See what new Dante thinks of the whole white hair issue


DmC: Devil May Cry
Jan 14
// Hamza CTZ Aziz
In the first level of DmC: Devil May Cry, Dante gets a little surprise while taking on the game's first boss. The video is below the fold as the thumbnail is a a bit spoilerish.  [Thanks, Zak!]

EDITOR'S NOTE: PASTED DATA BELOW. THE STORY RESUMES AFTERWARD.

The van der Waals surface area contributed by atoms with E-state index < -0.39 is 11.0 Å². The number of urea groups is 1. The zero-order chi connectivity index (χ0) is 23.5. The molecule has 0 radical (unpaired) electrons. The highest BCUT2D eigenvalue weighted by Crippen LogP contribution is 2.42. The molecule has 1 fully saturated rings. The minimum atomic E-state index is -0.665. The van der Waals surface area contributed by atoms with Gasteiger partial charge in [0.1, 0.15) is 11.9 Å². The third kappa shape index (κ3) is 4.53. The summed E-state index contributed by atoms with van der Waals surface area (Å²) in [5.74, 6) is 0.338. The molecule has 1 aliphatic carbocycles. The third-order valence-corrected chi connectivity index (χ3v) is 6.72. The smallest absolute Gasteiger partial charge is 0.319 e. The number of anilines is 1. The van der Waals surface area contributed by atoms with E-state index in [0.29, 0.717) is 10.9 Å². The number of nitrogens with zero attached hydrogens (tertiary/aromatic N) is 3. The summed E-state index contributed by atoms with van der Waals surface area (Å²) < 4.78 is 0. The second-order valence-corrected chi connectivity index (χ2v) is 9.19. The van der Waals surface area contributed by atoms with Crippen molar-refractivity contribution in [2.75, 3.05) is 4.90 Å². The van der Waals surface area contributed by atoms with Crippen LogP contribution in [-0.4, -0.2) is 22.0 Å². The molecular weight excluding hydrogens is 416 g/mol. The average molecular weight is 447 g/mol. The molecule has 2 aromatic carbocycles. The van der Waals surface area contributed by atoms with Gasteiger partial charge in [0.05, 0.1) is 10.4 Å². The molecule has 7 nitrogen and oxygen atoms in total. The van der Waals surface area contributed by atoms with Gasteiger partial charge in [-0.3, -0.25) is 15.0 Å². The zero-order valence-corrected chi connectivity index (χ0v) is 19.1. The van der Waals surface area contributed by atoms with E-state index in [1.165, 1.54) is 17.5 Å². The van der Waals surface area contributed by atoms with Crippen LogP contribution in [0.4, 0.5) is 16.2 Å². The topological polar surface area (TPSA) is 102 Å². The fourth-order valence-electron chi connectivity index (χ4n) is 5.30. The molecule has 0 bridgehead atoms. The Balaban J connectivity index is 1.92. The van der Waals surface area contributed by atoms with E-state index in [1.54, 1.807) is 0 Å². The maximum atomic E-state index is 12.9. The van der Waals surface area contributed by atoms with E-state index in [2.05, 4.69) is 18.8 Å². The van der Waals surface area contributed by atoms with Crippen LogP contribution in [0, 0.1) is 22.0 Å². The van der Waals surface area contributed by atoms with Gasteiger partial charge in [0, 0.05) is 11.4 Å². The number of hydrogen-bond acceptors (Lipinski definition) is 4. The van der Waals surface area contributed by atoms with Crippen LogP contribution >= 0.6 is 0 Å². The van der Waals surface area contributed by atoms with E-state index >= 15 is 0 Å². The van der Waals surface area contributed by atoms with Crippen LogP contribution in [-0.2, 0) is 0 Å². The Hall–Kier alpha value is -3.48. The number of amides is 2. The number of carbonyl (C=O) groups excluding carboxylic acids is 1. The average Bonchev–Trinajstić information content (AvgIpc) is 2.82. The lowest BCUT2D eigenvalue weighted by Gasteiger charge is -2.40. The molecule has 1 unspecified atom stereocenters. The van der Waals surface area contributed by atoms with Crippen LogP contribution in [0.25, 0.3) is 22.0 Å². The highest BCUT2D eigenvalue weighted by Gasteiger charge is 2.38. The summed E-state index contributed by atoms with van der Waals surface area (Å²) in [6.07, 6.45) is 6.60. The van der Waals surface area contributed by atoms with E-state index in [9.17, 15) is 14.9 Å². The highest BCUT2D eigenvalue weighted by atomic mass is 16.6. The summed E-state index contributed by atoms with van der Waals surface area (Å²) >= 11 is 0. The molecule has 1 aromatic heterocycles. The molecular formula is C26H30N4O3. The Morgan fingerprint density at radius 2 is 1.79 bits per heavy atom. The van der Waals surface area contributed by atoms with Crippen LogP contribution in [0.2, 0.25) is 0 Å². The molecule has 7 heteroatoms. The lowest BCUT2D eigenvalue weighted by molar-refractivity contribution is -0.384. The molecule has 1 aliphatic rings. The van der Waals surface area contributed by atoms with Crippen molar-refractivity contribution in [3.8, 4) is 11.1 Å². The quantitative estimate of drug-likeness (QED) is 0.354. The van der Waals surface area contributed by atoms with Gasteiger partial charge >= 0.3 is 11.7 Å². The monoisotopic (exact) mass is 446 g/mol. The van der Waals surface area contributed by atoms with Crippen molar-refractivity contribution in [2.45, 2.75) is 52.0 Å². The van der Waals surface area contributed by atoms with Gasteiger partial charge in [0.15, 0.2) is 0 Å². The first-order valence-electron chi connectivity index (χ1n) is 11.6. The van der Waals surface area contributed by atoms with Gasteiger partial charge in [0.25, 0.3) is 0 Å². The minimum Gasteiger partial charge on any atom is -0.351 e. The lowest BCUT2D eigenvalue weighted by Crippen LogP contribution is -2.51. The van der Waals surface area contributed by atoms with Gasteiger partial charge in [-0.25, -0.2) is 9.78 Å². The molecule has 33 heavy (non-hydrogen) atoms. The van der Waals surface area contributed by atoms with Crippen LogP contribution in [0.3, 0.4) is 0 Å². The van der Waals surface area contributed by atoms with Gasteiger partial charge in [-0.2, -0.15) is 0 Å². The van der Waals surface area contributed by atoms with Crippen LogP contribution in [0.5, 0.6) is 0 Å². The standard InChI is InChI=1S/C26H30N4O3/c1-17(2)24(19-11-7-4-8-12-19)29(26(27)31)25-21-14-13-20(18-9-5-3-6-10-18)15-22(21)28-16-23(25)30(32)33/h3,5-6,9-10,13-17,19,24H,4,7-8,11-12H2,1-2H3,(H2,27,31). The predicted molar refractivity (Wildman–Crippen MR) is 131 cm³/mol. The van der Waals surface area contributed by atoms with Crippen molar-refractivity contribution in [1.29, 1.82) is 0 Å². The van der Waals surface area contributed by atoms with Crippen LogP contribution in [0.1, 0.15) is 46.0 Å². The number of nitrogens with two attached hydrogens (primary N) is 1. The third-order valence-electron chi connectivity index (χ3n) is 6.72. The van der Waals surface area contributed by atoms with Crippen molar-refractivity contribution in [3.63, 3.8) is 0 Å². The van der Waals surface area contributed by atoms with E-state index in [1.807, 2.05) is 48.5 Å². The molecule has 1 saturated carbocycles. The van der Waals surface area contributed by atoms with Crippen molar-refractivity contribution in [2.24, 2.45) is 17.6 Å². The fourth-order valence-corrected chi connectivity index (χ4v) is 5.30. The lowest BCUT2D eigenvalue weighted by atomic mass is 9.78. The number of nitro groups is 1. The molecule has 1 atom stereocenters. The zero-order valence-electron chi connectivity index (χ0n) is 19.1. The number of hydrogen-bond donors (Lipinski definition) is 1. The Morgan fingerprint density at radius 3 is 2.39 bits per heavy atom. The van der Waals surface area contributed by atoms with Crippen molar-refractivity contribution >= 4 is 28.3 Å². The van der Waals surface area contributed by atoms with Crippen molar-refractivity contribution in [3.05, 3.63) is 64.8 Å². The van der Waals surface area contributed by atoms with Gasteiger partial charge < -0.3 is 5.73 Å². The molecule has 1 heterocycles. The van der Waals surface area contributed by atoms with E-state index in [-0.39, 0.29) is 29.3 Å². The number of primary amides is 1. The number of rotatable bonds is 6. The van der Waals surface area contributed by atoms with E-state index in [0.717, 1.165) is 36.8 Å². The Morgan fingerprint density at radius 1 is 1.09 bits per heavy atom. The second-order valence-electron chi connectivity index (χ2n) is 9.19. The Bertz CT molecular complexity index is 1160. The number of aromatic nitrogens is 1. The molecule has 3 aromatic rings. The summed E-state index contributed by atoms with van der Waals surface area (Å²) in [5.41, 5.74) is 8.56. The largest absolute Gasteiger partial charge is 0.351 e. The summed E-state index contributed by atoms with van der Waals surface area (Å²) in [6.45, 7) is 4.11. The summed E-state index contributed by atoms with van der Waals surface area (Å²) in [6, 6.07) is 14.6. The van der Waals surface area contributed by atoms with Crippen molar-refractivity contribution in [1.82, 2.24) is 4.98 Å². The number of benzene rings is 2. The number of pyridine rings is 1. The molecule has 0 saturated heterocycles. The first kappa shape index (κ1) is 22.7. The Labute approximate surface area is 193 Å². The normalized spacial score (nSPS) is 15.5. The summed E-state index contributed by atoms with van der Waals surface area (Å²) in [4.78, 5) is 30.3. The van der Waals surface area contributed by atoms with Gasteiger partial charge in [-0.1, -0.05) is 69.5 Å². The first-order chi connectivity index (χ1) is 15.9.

Review: DmC: Devil May Cry

Jan 14 // Jim Sterling